Liberty Arts, 918 Pearl Street, Durham, is a sculpture studio, foundry, gallery and art space. It serves as an incubator in which artists learn from each other.
Liberty Arts offers classes in welding, casting, stone-carving, woodworking, plasma-cutting and ceramics.
They are known for their work in iron. Each year they hold a public iron pour in Durham Central Park.
Here are a few upcoming events open to the public:
Every Thursday through November 14th, 2019
5:30 p.m. to 7 p.m.
Liberty Arts, 918 Pearl Street, Durham
Hate your job? Got dumped by your honey? Waiter put Cilantro in your food by mistake? Liberty Arts can help you feel better. Just come by and help them break up some old bathtubs and radiators to make sculpture right here in Durham. You’ll get in your cardio in, and your frustrations out!
You can come by every Thursday from 5:30 to 7:30pm and break some iron for the upcoming pour on November 16th. Just show up at the the Studio – 918 Pearl St. – with closed-toed shoes, preferably leather boots, and pants. They have all the other protective gear – gloves, jacket, glasses, helmets, face shields and earplugs.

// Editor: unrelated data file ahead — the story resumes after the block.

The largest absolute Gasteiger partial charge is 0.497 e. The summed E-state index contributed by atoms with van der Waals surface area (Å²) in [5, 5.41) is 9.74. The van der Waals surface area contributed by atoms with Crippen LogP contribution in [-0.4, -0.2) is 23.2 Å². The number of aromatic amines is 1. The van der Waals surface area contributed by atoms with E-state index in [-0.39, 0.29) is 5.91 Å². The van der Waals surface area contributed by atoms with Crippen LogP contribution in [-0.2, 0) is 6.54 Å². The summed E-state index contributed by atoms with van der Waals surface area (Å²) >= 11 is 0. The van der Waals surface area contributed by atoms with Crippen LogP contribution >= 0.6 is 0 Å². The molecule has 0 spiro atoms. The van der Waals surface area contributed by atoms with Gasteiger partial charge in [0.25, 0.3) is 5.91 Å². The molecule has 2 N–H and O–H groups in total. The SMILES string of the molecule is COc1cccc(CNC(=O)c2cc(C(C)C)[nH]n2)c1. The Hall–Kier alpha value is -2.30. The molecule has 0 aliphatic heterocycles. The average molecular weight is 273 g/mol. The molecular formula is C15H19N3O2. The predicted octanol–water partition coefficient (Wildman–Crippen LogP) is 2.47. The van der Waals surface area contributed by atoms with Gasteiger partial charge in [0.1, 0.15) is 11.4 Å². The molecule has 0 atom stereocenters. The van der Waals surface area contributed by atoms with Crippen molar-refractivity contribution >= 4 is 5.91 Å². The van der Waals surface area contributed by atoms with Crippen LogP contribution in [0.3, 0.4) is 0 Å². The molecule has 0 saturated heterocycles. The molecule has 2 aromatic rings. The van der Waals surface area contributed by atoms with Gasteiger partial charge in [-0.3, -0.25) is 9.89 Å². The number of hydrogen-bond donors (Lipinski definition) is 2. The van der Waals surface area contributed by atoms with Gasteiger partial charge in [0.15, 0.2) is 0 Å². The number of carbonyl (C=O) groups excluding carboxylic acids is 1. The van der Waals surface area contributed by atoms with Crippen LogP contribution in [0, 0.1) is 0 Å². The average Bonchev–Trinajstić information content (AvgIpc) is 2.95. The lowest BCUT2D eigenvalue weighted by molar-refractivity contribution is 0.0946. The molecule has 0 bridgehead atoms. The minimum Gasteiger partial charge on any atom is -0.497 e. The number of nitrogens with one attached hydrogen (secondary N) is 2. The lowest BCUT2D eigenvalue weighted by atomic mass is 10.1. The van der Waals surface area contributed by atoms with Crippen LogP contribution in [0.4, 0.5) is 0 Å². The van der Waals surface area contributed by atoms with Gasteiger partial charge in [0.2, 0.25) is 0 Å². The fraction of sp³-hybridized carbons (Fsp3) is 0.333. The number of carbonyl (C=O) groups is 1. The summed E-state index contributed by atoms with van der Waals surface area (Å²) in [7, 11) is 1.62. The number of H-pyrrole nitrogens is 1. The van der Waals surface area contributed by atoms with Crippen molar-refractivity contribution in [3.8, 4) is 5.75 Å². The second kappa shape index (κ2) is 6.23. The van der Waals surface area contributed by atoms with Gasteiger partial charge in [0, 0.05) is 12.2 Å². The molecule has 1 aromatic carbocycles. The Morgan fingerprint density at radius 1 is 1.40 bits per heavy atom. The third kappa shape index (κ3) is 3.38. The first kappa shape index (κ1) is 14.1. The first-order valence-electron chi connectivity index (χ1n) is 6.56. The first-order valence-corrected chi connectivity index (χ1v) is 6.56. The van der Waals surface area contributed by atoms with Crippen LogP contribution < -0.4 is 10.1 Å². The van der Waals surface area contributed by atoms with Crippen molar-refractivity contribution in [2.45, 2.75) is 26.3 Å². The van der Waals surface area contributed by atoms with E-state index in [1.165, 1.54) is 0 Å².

They also have a great assortment of hammers and other tools of destruction. Free and fun!
Saturdays at the Foundry
Every Saturday through November 30th, 2019
9 a.m. to 12 p.m.
The Foundry is on Foster Street across from Durham Central Park
Every Saturday, Liberty Arts invites you look around the only non-profit, art-centered foundry in the Southeast. They will share with you some of the metal casting process while giving you some inside scoops about Durham history. Come visit with Liberty Arts while the Durham Farmer’s Market and Craft Markets are open. Many of the artists will be selling their beautiful, made-in-Durham Art.
By the way, it was at this foundry at Durham Central Park that Major the Bull was created.
Liberty Arts Iron Pour
Saturday, November 16th, 2019
4 p.m. to 9 p.m.
Durham Central Park
On Saturday, November 16th, Liberty Arts will be melting 3000 pounds of iron at 3000 degrees right in the middle of Durham Central Park. Sound crazy? It’s just what they do for fun.
If you’ve never seen an Iron Pour, think about a gritty ballet where all the dancers are decked out in helmets and head-to-toe in leathers, dancing around a roaring furnace and pouring red hot metal into molds.